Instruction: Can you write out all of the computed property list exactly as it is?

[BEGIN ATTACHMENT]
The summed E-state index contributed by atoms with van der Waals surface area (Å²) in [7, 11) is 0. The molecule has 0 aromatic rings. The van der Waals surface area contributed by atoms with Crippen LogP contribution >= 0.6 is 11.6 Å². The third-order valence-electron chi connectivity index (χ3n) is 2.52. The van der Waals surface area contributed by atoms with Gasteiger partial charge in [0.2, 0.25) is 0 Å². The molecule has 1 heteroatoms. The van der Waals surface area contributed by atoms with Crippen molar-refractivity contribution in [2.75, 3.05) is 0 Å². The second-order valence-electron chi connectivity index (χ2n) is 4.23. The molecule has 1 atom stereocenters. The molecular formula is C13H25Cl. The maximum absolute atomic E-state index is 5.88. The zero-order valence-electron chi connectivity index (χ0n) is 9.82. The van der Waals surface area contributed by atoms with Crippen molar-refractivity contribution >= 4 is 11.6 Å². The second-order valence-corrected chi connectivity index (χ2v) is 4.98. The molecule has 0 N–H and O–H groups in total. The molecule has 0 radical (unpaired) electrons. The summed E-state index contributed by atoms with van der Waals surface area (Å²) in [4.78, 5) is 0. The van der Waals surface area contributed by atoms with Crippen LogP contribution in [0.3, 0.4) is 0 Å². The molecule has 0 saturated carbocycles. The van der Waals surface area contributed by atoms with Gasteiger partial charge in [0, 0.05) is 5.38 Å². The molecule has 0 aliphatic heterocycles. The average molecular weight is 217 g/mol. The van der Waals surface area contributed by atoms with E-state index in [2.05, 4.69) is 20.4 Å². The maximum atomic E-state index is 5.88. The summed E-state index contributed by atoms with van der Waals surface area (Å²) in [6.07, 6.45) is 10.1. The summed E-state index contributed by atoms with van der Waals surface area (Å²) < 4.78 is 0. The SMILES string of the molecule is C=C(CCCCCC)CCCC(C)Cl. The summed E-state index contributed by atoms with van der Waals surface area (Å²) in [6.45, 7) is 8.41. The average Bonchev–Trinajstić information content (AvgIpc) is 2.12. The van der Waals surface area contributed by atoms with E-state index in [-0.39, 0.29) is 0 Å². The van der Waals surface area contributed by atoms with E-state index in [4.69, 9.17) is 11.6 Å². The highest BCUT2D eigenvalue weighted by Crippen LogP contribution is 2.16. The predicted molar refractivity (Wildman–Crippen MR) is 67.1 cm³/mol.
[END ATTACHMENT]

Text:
The summed E-state index contributed by atoms with van der Waals surface area (Å²) in [7, 11) is 0. The molecule has 0 aromatic rings. The van der Waals surface area contributed by atoms with Crippen LogP contribution >= 0.6 is 11.6 Å². The third-order valence-electron chi connectivity index (χ3n) is 2.52. The van der Waals surface area contributed by atoms with Gasteiger partial charge in [0.2, 0.25) is 0 Å². The molecule has 1 heteroatoms. The van der Waals surface area contributed by atoms with Crippen molar-refractivity contribution in [2.75, 3.05) is 0 Å². The second-order valence-electron chi connectivity index (χ2n) is 4.23. The molecule has 1 atom stereocenters. The molecular formula is C13H25Cl. The maximum absolute atomic E-state index is 5.88. The zero-order valence-electron chi connectivity index (χ0n) is 9.82. The van der Waals surface area contributed by atoms with Crippen molar-refractivity contribution >= 4 is 11.6 Å². The second-order valence-corrected chi connectivity index (χ2v) is 4.98. The molecule has 0 N–H and O–H groups in total. The molecule has 0 radical (unpaired) electrons. The summed E-state index contributed by atoms with van der Waals surface area (Å²) in [4.78, 5) is 0. The van der Waals surface area contributed by atoms with Crippen LogP contribution in [0.3, 0.4) is 0 Å². The molecule has 0 saturated carbocycles. The van der Waals surface area contributed by atoms with Gasteiger partial charge in [0, 0.05) is 5.38 Å². The molecule has 0 aliphatic heterocycles. The average molecular weight is 217 g/mol. The van der Waals surface area contributed by atoms with E-state index in [2.05, 4.69) is 20.4 Å². The maximum atomic E-state index is 5.88. The summed E-state index contributed by atoms with van der Waals surface area (Å²) in [6.07, 6.45) is 10.1. The summed E-state index contributed by atoms with van der Waals surface area (Å²) < 4.78 is 0. The SMILES string of the molecule is C=C(CCCCCC)CCCC(C)Cl. The summed E-state index contributed by atoms with van der Waals surface area (Å²) in [6.45, 7) is 8.41. The average Bonchev–Trinajstić information content (AvgIpc) is 2.12. The van der Waals surface area contributed by atoms with E-state index in [-0.39, 0.29) is 0 Å². The van der Waals surface area contributed by atoms with E-state index in [4.69, 9.17) is 11.6 Å². The highest BCUT2D eigenvalue weighted by Crippen LogP contribution is 2.16. The predicted molar refractivity (Wildman–Crippen MR) is 67.1 cm³/mol.